Use locally sourced produce too...
They won a Vendy award.
Adam (the guy in the white t-shirt) set up Runa in 2009. He uses guyusa leaves from the Amazon to make some clean energy teas and drinks. Low sugar, high caffeine...
Runa do fair trade with Ecuadorian Amazon farmers and sell some great drinks.
Adam spent time in Ecuador and discovered the guyusa leaf. He did not like coffee but liked this. He spent $500,000 demonstrating to the FDA that guyusa had no negative effects. It has lots of caffeine...
The ADR Fellows are asking questions to Adam about the validity of his claims, his business model and the long term goals of Runa.
Have asked Tyler about his social impact in terms of what $50,000 buys. He believes in supporting collective projects through a producer council but seems to prefer a model where the farmers get more cash.
These are Runa's claims:
So Adam claims that his business plan is not to maximize profit but to import a product and maximize benefit for the farmers. Adam believes in micro-finance models that empower women. The council make up was 5% when he started. It is now 55%.
He wants to build brand and go public. Will that change Runa? Adam thinks not.
Safari in New York City
We are going on Safari. We are meeting start up and social enterprises in the New York City.
We have all been put in teams with specific roles: a bit of role playing to mix things up. I have the role of 'reporter' so trying to ask some of the hard questions.
First up is Adam from Runa...
This morning we are looking at story telling. The morning starts with an introduction by Farenheit 212 Founder Mark Payne who wrote the bestseller How to Kill a Unicorn.
Not sure why you would want to Kill a Unicorn but loving the theory of storytelling... Mark started with the JFK speech on getting to the moon. Very inspiring session.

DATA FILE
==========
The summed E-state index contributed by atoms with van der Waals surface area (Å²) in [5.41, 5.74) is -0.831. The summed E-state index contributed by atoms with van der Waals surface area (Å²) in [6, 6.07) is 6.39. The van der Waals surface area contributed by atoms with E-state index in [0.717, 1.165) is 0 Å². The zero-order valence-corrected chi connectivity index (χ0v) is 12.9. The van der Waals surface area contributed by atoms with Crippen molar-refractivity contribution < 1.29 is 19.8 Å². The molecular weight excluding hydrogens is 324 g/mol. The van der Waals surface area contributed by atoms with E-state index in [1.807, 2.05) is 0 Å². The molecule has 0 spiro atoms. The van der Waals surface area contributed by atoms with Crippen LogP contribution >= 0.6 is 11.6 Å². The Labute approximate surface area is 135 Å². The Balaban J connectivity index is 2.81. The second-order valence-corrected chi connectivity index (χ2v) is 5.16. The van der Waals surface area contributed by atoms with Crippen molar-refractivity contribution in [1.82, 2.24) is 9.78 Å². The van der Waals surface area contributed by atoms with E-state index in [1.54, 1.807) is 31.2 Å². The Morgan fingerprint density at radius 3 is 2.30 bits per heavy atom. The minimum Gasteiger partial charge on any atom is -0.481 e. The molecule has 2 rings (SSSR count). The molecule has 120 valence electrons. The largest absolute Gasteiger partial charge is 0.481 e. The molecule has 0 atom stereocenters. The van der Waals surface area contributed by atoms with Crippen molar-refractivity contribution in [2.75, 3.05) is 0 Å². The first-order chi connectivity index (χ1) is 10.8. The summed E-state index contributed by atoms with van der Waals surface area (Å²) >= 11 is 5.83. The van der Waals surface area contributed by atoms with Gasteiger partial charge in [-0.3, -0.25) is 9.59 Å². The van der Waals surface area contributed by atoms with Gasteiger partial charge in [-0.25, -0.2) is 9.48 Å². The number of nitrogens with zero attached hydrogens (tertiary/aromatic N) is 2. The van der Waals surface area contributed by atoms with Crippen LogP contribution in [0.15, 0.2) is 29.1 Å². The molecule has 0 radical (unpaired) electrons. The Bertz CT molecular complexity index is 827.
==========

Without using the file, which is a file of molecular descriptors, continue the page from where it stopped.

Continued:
Evening in Chinatown
Having another New York moment... Eating Vegetarian Vegan Chinese Kosher in New York's Chinatown. Mock fish, mock chicken... Great company.
Thanks Jessie for demonstrating how to use chopsticks...
Visit to the Met Museum
Tonight we have been given a private tour of the Met Museum's Islamic Art Exhibit. We are being given an interesting tour by one of the in-house scholars.
I could spend days here in the Met. Love this museum. What is really interesting is going around the museum with our cohort. There are some really knowledgable people here are involved in heritage, the arts and cultural projects.
Day 1 at Fahrenheit 212
This is the second meeting of the Ariane de Rothschild cohort. We first met in the Summer of 2015 for a two week course on business skills, intercultural and interfaith dialogue and sociology at the University of Cambridge.
The cohort is made up of 30 fantastic social entrepreneurs from the US, Canada, France, the U.K., Netherlands, Germany and Belgium.
The cohort have something in common: they all do great projects to advance the human and social dimension and are not afraid to use commercial and business models to achieve those social goals.
Day 1 includes on learning from Design Thinking, Two Sided Thinking and Innovation with the fantastic team at Fahrenheit 212
Brilliant sessions. Now we are off to do a cultural activity.